Alan [user:field_middlename] Ferguson

Alan Ferguson

Regional Consulting Ltd.

Please add your fields of expertise and work experience

Project and program design; environmental assessment and climate change evaluation

My contributions

    • Anna - It's not always easy to convince project managers that they need to develop a TOC mid-course since the original logframe or TOC is typically forgotten once a project commences. There is a case for being strategic and selective in your approach. The attitude, as one manager stated, is "if we do a good job implementing the outputs, the results will take care of themselves". Major design 'repair' is viewed as disruptive and therefore resisted.  The process may be more critical than the methodology. Re-orienting a project around a clear TOC can be difficult unless you focus on particular elements where the participants recognize a design problem. For example, in  a recent evaluation we recommended a tailored review of certain structural issues focusing on clarifying the key drivers, agents, linkages and pathways to end results:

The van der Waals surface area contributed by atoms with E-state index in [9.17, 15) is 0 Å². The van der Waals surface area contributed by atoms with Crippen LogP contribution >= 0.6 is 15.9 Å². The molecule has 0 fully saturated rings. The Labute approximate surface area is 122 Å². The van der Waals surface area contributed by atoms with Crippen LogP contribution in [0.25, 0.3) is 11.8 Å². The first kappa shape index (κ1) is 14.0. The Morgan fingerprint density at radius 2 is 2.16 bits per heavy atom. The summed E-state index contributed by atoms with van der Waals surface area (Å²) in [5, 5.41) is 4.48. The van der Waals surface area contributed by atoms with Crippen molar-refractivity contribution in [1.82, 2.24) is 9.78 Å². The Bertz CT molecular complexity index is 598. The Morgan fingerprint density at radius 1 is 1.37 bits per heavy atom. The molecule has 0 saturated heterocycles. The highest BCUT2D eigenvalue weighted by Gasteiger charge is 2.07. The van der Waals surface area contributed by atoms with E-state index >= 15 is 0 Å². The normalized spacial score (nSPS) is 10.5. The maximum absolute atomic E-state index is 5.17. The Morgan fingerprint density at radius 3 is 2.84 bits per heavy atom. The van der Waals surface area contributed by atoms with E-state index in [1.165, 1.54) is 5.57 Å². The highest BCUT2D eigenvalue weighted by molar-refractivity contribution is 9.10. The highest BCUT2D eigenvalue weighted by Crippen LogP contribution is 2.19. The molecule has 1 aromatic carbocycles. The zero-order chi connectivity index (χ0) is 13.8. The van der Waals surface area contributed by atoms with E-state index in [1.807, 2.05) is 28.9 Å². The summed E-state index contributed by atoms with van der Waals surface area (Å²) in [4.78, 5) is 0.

"It is very common for projects to have a mid-course internal review and update of their strategy, with a special focus on the pathways to measurable outcomes. There are several potential approaches. For example, this could involve having the project implementation partners identify (a) change drivers and agents for the immediate outcomes associated with the main project components, (b) the linkages between components that facilitate these drivers and agents, and (c) the subsequent joint pathways to well-defined, measurable results at the regional, country and local levels. ………While the logframe effectively outlines the results hierarchy (‘the what’), more emphasis on the main theory of change pathways (‘the how’) would be useful in the forthcoming second phase."